In a recent tasting of this wine, it tantalized with the promise of majestic grand cru red Burgundy. The perfume is divine, the tannins are silky, and the length is remarkable. It is very pretty now, but this is one of the rare, exalted rouges I would recommend keeping your hands off if you can for at least five or ten years. With some age, it will develop into one of the most gorgeous Pinot Noirs to ever grace your glass.
Having grown up in Burgundy’s famous Côte d’Or, Frank Follin-Arbelet was always attracted to viticulture, but his family’s vines were all rented out to métayeurs (share croppers), and they did not make their own wine. In 1990, when the opportunity came to join his father-in-law’s domaine in Aloxe-Corton, Franck jumped at the chance and in 1993, after André retired, and Franck took over the direction of the domaine. Franck and his wife Christine are fortunate to produce one village wine, four premier crus, and four grand crus in Aloxe-Corton (their hometown), Pernand-Vergelesses, and Vosne-Romanée. When asked what inspires him the most, Franck responded, “wine that represents its terroir and a job well done.”
In eastern central France, Burgundy is nestled between the wine regions of Champagne to the north, the Jura to the east, the Loire to the west, and the Rhône to the south. This is the terroir par excellence for producing world-class Pinot Noir and Chardonnay.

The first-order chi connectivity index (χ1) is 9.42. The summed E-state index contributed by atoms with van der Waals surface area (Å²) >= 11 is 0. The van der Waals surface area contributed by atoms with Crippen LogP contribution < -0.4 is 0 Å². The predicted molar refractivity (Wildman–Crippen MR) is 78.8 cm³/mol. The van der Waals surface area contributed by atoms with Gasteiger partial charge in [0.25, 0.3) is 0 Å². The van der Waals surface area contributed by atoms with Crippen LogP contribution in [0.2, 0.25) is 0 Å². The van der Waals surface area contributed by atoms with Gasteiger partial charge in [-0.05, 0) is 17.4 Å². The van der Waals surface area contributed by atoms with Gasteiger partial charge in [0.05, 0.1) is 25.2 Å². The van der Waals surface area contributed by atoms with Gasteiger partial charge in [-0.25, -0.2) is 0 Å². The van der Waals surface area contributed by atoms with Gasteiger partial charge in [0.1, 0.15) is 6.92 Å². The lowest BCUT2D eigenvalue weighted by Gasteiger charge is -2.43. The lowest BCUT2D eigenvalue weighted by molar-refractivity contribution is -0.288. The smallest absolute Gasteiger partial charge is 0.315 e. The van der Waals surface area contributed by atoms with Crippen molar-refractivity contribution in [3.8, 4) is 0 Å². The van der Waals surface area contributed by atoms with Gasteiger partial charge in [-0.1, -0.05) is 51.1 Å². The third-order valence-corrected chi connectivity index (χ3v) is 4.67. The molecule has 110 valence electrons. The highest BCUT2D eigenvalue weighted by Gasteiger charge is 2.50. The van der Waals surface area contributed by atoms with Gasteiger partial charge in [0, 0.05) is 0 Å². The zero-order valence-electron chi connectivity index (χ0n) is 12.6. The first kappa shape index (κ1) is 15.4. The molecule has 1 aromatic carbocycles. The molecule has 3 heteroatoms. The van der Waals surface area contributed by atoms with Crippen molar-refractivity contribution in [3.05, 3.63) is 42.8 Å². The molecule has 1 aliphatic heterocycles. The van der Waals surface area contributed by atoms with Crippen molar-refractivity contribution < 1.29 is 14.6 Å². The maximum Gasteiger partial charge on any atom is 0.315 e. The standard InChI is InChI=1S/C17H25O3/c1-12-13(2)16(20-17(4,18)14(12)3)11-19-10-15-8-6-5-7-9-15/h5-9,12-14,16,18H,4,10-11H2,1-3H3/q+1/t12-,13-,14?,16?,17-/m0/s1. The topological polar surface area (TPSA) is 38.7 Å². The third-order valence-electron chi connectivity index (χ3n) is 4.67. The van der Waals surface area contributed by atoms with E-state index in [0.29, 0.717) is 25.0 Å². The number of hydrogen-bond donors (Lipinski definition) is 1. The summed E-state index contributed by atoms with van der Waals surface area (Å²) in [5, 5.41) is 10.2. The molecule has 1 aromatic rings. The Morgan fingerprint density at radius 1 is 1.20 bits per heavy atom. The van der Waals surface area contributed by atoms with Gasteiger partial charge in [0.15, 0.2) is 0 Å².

The southeast-facing hillside between Dijon in the north and Maranges in the south is known as the Côte d’Or or “golden slope.” The Côte d’Or comprises two main sections, both composed of limestone and clay soils: the Côte de Nuits in the northern sector, and the Côte de Beaune in the south. Both areas produce magnificent whites and reds, although the Côte de Beaune produces more white wine and the Côte de Nuits more red.
Chablis is Burgundy’s northern outpost, known for its flinty and age-worthy Chardonnays planted in Kimmeridgian limestone on an ancient seabed. Vézelay is a smaller area south of Chablis with similar qualities, although the limestone there is not Kimmeridgian.
To the south of the Côte de Beaune, the Côte Chalonnaise extends from Chagny on its northern end, down past Chalon-sur-Saône and encompasses the appellations of Bouzeron in the north, followed by Rully, Mercurey, Givry, and Montagny.
Directly south of the Chalonnaise begins the Côte Mâconnais, which extends south past Mâcon to the hamlets of Fuissé, Vinzelles, Chaintré, and Saint-Véran. The Mâconnais is prime Chardonnay country and contains an incredible diversity of soils.
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